Venezuela’s Poor Rebel, Roiling Maduro’s Socialist StrongholdsBy and
In western Caracas, fury erupts when food program falters
‘People protest when there are no other options. It’s madness’
In Caracas, the rich and poor are suddenly less divided.
For most of Venezuela’s two-decade socialist experiment, the city’s wealthier, whiter east has been the hotbed of anti-government sentiment. Now, noisy protests are erupting in poorer-but-calmer western neighborhoods that were strongholds for embattled President Nicolas Maduro as crime explodes and medicine and food are scarce and expensive.
Residents in neighborhoods like La Candelaria, blocks from the presidential Miraflores Palace, erect barricades and yell slogans against Maduro’s government, banging pots and pans from inside their homes. They’re increasingly demanding a change in government, infuriated by mismanagement and Maduro’s proposed constituent assembly to rewrite the constitution -- and perhaps seize total control.
“Everyone protests, without differences, because the hunger of the stomach and the hunger for democracy have been united,” said Carlos Julio Rojas, a La Candelaria activist who has been menaced by pro-government militants called colectivos. He said that opposition activists have been joined at protests by government supporters, public employees, housewives and the unemployed.
The spread of unrest across the nation’s capital poses a new and heightened threat to a regime under siege. Anti-government protesters have taken to the streets of Caracas and other major cities for three months denouncing Maduro for wrecking the economy and establishing what they call a dictatorship. Almost 80 people have died in near-daily clashes between protesters and security forces.
Venezuelans last mounted extended anti-government protests in 2014, demanding Maduro’s ouster, yet ultimately they fizzled with nothing to show. This time, the opposition has gained significant international support. And inside the nation, key defections from the ruling party and the west-side unrest show that Maduro may be losing elements of the base that has sustained the socialist ideology in the face of poverty and condemnation.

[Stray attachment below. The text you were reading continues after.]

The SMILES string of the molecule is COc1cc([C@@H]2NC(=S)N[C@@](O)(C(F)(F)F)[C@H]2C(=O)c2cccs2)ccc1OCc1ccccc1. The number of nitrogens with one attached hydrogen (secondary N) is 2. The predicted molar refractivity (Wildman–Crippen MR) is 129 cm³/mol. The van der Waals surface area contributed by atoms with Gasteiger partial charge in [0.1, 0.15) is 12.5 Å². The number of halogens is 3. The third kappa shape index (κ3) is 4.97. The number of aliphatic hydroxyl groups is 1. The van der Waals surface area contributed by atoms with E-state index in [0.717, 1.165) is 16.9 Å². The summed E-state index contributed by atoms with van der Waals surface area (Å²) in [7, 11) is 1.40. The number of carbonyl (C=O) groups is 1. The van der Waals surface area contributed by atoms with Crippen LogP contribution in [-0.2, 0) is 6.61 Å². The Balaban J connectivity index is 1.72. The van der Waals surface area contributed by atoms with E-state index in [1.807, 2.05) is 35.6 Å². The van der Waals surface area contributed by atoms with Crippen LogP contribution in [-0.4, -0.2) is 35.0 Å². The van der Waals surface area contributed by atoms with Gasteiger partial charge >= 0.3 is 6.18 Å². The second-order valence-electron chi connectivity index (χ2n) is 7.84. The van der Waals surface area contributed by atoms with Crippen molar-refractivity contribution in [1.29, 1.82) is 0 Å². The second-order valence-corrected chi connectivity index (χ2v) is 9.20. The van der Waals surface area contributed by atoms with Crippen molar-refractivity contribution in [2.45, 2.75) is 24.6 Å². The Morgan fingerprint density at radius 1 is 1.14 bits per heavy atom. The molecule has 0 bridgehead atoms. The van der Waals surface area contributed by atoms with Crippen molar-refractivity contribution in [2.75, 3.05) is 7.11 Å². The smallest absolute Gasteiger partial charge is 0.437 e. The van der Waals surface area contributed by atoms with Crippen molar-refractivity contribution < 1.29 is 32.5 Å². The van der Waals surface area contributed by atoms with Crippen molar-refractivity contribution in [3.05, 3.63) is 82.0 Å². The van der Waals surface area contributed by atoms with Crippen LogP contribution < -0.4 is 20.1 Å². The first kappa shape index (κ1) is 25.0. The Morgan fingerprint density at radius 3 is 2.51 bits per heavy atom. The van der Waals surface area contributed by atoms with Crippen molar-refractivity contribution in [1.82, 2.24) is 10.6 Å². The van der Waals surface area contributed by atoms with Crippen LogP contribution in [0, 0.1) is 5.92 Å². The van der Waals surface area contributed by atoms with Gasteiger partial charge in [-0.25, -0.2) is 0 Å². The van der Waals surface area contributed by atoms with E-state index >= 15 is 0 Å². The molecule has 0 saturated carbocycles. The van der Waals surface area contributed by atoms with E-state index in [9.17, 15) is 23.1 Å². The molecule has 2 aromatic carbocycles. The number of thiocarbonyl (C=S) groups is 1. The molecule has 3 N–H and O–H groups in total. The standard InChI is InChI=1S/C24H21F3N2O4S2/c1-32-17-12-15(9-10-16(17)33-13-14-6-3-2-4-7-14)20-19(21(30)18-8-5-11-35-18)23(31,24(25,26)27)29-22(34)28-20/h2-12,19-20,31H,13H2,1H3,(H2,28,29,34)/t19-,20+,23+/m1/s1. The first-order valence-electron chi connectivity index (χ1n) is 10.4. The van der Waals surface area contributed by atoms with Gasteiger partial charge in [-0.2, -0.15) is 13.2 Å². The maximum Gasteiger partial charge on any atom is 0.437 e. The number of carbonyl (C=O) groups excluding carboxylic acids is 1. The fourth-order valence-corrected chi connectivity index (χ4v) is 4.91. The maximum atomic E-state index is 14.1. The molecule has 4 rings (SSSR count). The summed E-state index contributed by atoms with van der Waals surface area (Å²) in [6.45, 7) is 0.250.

Caracas’s relatively prosperous east side, where protesters rally almost daily, is home to half a dozen shopping malls, a small financial district and upper-middle-class enclaves. The west side is older, grittier, poorer and more dangerous. It encompasses the historic center where the presidential palace and government ministries lie as well as large working-class neighborhoods and the bulk of the government housing stock. It also is the location of many of the city’s shantytown barrios.
In some areas, members of colectivos loiter to monitor opposition leaders’ movements. In others, they have have seized control of buildings, harassing and threatening residents if they don’t follow government policies. But while mistrust persists among west-side residents about the opposition’s motives and their future under a new government, anger has often overcome doubt and fear.
Jean Carlos Gomez, 35, a mango seller in the working-class neighborhood of La Vega, said his home has been without propane for seven months and his family has resorted to using firewood to cook.
“Here there are no banners or marches,” he said. “People protest when there are no other options. It’s madness.”
For Maduro, it’s a worrisome trend. Even as the overall popularity of his predecessor and mentor Hugo Chavez sank in the final years of his life, the country’s poor largely remained fervently loyal to him. Yet Maduro is even falling out of favor with that base as infrastructure fails and the oil-rich economy plunges into chaos. Night-time protests have taken place the past few weeks in west side and downtown areas including La Vega, San Martin, Mamera, Caricuao and La Candelaria.
“It’s a blind rage, where they need a form to channel,” said said Alejandro Velasco, a professor of Latin American studies at New York University who has written about Venezuela’s shantytowns. “The government has played its last hand.”
Services are shaky in Caracas, particularly in the slums that surround the capital. Water pipes go dry for days at a time, trash sits rotting and lights go out due to an aging power grid. The flashpoint has been the failure of the neighborhood food program. Deliveries are sporadic and reports of corruption are rampant.
“It takes us by surprise when it comes,” said Misleidy Gonzalez, a 21-year-old mother of two who cleans homes to get by. Barefooted children played on the cement floor of the wooden shack in the hillside Mamera slum, where she lives with her sister and niece.
Years ago, the barrio boasted government food stores filled with subsidized staples.
“Before you had to wait for hours, but you’d find something,” Gonzalez said. “Last year, I even waited in line pregnant. Now there is nothing. Only the bags.”
— With assistance by Jose Orozco